B2, kJ  Å 6/mol 2617.09 2196.6 2489.48 2552.24 2510.40
q(O) -0.820 -0.800 -0.834
q(H) 0.41 0.40 0.417 0.52 0.535
q(M) 1.04 1.07
r(OM),  Å 0.15 0.15

Figure 1 3-site (a) and 4-site (b) water models

In this paper, the water molecule was treated as a rigid molecule and could be completely described by six coordinates (Rx, Ry, Rz, q, F, f). The molecule’s initial coordinate (Rx, Ry, Rz) were generated randomly within a cubic box of size L3 centered at the origin. We took R = L (d-0.5), where L = 4.0 *(6*n)1/3, n is the number of water molecules and ion3. d is a random number between 0 and 1. q, F and f are generated randomly on the interval [0, 2p]. In addition, we put the sodium ion at the center of the box with the coordinate of (0.0, 0.0, 0.0, 0.0, 0.0, 0.0). In our procedure, 30 populations with 30 individuals each were produced. Then the best individual in each population was selected to form the initial population. In our hybrid optimization algorithm, the basic structure of GA was used, but the search strategy was improved. With regard to crossover, geometric mean, arithmetic mean, two-point crossover, one-point crossover and n-point crossover were employed; as regard to mutation, inversion and FSA operators were involved. In every generation, the crossover and mutation were performed first to give a coarse solution to the problem, and then the CGA was performed to have local search for the better solution. The process was performed iteratively. The program was terminated while the change in the potential energy was smaller than 0.04 kJ/mol in 500 generations.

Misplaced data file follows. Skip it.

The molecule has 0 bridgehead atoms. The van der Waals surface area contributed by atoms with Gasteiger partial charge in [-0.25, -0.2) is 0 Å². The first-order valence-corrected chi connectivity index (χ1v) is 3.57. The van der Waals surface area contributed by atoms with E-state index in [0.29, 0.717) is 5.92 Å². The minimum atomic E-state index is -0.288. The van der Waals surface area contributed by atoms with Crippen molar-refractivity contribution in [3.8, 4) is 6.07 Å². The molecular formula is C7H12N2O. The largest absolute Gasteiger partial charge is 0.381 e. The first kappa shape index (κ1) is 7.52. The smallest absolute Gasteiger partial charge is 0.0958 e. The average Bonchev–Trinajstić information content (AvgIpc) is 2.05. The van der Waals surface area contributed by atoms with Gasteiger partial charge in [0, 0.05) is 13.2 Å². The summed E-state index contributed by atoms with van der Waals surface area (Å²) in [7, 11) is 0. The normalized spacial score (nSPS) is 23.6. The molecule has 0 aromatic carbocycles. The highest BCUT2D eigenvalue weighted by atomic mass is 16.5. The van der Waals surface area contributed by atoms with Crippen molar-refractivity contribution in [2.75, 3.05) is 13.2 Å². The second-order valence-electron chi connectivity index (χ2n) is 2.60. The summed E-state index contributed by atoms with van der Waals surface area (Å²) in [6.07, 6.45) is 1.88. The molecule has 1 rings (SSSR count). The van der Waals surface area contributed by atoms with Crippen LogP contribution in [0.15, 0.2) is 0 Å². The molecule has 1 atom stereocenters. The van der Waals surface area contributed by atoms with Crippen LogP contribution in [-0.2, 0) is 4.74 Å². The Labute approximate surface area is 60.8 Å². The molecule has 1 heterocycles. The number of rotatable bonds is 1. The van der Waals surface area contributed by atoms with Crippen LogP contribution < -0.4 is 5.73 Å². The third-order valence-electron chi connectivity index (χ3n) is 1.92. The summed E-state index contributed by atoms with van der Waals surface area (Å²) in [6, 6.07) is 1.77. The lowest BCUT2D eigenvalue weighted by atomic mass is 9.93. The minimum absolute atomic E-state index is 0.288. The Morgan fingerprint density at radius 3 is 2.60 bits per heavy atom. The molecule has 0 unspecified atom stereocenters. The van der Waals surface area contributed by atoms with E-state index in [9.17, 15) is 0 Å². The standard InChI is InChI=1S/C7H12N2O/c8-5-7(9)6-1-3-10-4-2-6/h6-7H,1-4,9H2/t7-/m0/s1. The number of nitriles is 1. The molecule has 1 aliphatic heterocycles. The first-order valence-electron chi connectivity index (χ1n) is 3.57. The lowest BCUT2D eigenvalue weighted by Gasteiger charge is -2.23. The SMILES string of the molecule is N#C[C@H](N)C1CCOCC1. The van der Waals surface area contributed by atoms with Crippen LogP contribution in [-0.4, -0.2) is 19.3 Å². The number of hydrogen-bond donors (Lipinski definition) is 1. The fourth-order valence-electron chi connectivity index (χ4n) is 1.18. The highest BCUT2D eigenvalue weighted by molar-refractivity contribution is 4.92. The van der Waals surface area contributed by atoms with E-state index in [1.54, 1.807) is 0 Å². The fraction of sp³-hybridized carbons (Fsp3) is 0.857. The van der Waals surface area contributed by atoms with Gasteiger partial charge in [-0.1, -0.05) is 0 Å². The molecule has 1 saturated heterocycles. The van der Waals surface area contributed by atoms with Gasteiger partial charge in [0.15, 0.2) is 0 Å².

We employed five kinds of water potential functions to optimize the structure of Na+(H2O)m clusters. The results show: the geometries of Na+(H2O)m clusters for the five potential functions share the same configurations, have a little difference in the distance of Na+ and H2O which is so little that can be ignored. Here, only the geometry structures of Na+(H2O)m clusters which were optimized by using TIPS2 are given. In Figure 2, the line between sodium ion and oxygen atom in water molecules does not stand for a chemical bond, it is used to help understanding the geometry of the clusters. The dotted line between water molecules represents a hydrogen bond. At the beginning, the water molecules arrange around the Na+ symmetrically and form the first shell or the inner wedge into the first shell. With the increasing in m, instead they will be distributing around the first shell of forming hydrogen bond with the water molecules in the first shell. The extrusion of water molecules may be caused by the repulsion interactions between water molecules in the first shell and the formation of hydrogen bond is favourable for decreasing the energy of the clusters while the fifth and the fallowing water molecules are added to the clusters. As a result, the water molecules gradually filled into the second shell and aggregate partly with each other because they can maximize the number of hydrogen bonds and reduce the repulsive interaction in this way. The examination of the results leads us to conclude that the hydration number of Na+ is 4, which agrees with the experiments[7]. The distance between Na+ and oxygen atom of water molecule in the first shell was computed by minimizing the TIPS2 potential function and the average value of the distance increased linearly from 2.286 Å to 2.324 Å as we went from the clusters with m=1 to m=7. This phenomenon was also found in other works[8] and in agreement with that obtained by SCF calculation[9].